Letters

Washington, D.C. ­– U.S. Senators John McCain (R-AZ) and Jeff Flake (R-AZ) today sent a letter to the National Park Service (NPS) requesting an update on its plan to address the overpopulation of bison at Grand Canyon National Park, which continue to trample native vegetation, natural springs, and sensitive grasslands, as well as pose a public safety risk for visitors.

Over 600 bison roam inside Grand Canyon National Park and the adjoining Kaibab National Forest as part of a failed cattle/buffalo cross-breeding experiment dating back to the early 1900s. Without any natural predators, the bison population is projected to double every seven years. In the letter, the senators cite a letter from NPS dated April 13, 2015, that indicated a draft bison management plan would be released by the fall of 2015. Last year, NPS proposed an interim culling strategy in lieu of a comprehensive plan. To date, neither initiative has advanced beyond the agency’s study phase.

“We are concerned about the length of time it is taking [Grand Canyon National Park] to develop a plan to reduce the herd using volunteer hunters in coordination with the Arizona Game and Fish Department,” the senators write. “We would appreciate a status update on your Bison Management Plan and the Initial Bison Herd Reduction action as we evaluate our legislative options for the 115th Congress.”

During the 114th Congress, Senators McCain and Flake introduced the Grand Canyon Bison Management Act, legislation that would direct NPS to complete work on a bison management plan and allow state licensed hunters to assist the park in culling the bison population and take home the full animal carcass. The bill was passed by the Senate Committee on Energy and Natural Resources, but never received a vote by the full Senate. Both Senators have called upon NPS to utilize hunters as part of a larger strategy to humanely remove bison from the park.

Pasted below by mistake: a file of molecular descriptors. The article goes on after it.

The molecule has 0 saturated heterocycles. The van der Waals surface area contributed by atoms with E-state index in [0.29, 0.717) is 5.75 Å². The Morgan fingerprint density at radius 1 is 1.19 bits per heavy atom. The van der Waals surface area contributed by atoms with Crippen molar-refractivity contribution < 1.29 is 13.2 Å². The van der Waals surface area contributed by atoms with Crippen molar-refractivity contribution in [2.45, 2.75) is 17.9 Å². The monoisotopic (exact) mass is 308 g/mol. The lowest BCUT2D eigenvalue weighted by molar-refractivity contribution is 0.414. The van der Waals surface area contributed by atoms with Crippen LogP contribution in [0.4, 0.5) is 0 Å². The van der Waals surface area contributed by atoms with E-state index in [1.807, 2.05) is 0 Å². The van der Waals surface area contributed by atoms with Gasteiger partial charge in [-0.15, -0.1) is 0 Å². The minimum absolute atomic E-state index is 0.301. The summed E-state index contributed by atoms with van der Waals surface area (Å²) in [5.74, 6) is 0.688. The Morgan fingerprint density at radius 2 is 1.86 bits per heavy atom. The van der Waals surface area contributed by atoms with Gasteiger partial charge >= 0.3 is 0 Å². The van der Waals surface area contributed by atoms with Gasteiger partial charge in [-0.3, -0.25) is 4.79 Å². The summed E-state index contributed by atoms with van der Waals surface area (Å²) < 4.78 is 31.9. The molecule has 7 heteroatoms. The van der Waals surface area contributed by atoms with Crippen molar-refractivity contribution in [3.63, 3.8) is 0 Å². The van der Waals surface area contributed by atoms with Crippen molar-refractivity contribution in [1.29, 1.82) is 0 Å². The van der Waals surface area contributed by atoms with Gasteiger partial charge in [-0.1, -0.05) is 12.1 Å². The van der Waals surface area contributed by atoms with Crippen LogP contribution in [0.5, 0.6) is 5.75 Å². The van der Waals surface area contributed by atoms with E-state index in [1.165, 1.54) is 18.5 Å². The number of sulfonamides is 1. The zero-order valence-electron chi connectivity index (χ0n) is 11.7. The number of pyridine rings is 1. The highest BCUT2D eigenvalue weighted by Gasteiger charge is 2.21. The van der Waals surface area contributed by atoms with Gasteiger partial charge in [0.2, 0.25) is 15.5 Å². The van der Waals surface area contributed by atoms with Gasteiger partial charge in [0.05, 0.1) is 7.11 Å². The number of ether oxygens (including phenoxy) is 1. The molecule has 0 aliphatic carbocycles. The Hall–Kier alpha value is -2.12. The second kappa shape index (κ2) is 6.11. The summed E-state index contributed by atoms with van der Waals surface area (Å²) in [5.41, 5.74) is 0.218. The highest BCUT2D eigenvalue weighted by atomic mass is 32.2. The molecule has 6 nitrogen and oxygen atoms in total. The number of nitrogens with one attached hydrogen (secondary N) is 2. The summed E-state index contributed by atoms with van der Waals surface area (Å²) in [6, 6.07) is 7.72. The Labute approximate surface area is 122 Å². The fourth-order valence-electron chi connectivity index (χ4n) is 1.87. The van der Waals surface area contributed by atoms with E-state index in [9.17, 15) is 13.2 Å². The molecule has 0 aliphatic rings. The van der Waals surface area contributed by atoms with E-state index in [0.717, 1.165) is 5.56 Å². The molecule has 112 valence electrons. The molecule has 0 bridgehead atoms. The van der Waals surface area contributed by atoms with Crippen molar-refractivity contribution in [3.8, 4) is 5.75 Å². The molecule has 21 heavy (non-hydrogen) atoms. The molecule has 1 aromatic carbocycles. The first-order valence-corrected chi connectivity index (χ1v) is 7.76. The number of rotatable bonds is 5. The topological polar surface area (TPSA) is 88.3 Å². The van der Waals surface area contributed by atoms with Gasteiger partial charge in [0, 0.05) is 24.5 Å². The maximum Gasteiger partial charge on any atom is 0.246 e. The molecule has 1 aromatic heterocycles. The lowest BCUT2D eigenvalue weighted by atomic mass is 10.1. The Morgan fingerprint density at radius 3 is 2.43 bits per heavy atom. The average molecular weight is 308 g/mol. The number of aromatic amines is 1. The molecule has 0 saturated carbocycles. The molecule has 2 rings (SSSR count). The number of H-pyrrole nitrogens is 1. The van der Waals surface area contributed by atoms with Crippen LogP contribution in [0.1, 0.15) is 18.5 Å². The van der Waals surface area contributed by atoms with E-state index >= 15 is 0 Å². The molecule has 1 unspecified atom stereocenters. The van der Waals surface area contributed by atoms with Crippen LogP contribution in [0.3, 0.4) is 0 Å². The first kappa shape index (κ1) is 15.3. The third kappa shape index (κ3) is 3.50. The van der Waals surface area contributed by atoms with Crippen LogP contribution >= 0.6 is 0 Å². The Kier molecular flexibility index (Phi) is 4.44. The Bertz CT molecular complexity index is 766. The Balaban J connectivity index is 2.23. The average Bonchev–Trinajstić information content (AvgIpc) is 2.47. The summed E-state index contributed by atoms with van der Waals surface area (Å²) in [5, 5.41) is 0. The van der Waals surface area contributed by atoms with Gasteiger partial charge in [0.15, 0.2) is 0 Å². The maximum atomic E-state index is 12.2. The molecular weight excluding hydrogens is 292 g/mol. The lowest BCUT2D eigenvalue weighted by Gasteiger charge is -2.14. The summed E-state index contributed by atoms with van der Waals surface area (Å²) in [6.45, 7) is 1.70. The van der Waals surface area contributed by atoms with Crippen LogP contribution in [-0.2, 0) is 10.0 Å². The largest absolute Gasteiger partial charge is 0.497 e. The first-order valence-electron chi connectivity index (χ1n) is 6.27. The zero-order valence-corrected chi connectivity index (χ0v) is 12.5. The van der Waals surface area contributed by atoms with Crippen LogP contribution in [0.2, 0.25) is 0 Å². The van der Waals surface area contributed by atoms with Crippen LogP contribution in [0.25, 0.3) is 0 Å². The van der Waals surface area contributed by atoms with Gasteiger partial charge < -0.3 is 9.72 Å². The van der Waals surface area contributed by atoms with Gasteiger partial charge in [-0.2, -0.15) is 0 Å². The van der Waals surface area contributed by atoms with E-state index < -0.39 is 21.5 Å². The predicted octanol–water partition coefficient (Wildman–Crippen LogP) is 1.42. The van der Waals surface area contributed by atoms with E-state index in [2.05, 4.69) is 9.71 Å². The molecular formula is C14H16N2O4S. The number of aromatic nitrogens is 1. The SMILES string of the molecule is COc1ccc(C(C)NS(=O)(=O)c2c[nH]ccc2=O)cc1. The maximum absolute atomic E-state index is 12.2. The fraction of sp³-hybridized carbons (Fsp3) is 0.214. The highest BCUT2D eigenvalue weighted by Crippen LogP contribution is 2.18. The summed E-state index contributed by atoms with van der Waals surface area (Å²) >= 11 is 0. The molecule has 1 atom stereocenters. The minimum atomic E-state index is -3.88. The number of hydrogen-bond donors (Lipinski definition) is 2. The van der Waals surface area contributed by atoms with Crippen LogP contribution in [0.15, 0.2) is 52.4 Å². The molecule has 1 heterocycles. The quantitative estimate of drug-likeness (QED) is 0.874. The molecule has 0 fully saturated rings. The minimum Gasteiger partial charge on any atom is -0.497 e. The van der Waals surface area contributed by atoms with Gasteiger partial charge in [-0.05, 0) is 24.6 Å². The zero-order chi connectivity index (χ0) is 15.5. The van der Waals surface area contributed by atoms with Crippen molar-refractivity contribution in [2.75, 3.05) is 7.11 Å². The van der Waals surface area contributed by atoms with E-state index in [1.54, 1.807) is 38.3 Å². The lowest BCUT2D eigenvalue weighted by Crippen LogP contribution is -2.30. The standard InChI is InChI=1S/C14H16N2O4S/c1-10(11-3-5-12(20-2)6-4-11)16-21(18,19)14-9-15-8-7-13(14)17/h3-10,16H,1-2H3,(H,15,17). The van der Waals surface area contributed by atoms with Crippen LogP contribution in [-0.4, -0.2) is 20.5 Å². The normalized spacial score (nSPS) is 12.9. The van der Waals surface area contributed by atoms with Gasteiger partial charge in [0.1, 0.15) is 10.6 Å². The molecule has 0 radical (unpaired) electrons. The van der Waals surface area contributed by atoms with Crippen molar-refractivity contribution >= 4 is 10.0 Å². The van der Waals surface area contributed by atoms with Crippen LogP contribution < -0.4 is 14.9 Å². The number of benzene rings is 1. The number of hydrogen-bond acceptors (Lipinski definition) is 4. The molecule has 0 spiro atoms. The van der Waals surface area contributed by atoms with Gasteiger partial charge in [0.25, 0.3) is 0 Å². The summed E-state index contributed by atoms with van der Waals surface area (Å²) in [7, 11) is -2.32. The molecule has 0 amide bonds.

The letter is below and here.

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Dear Superintendent Lehnertz:

We write to request a status update on the Bison Management Plan at Grand Canyon National Park (GRCA) and the Draft Environmental Assessment for Initial Bison Herd Reduction. 

As you know, approximately 600 bison roam inside Grand Canyon National Park and Kaibab National Forest.  These bison are known to trample native vegetation, natural springs, and sensitive grasslands, as well as pose a public safety risk for visitors.  The bison population is expected to double within the next seven years. 

We are concerned about the length of time it is taking GRCA to develop a plan to reduce the herd using volunteer hunters in coordination with the Arizona Game and Fish Department.  A Bison Management Plan has been under public scoping since 2014.  However, in a letter dated April 13, 2015, from NPS Director Jon Jarvis to Senator Lisa Murkwoski, the Chair of the Senate Committee on Energy and Natural Resources, the NPS stated that a Draft EIS on the Bison Management Plan would be out for public comment by the fall of 2015.  Similarly, we received reports that the EA for Initial Bison Herd Reduction could be potentially completed by December 2016.  Yet, we are to understand that GRCA continues to debate the management status of the bison with its cooperators at the Arizona Game and Fish Department. 

You will recall that during the 114th Congress we introduced a bill to authorize and direct the National Park Service to implement a bison control plan that utilized lethal culling of bison in coordination with state wildlife officials as well as allowing hunters to remove bison meat from the GRCA.  We would appreciate a status update on your Bison Management Plan and the Initial Bison Herd Reduction action as we evaluate our legislative options for the 115th Congress.

Sincerely,

John McCain

United States Senator   

Jeff Flake

United States Senator

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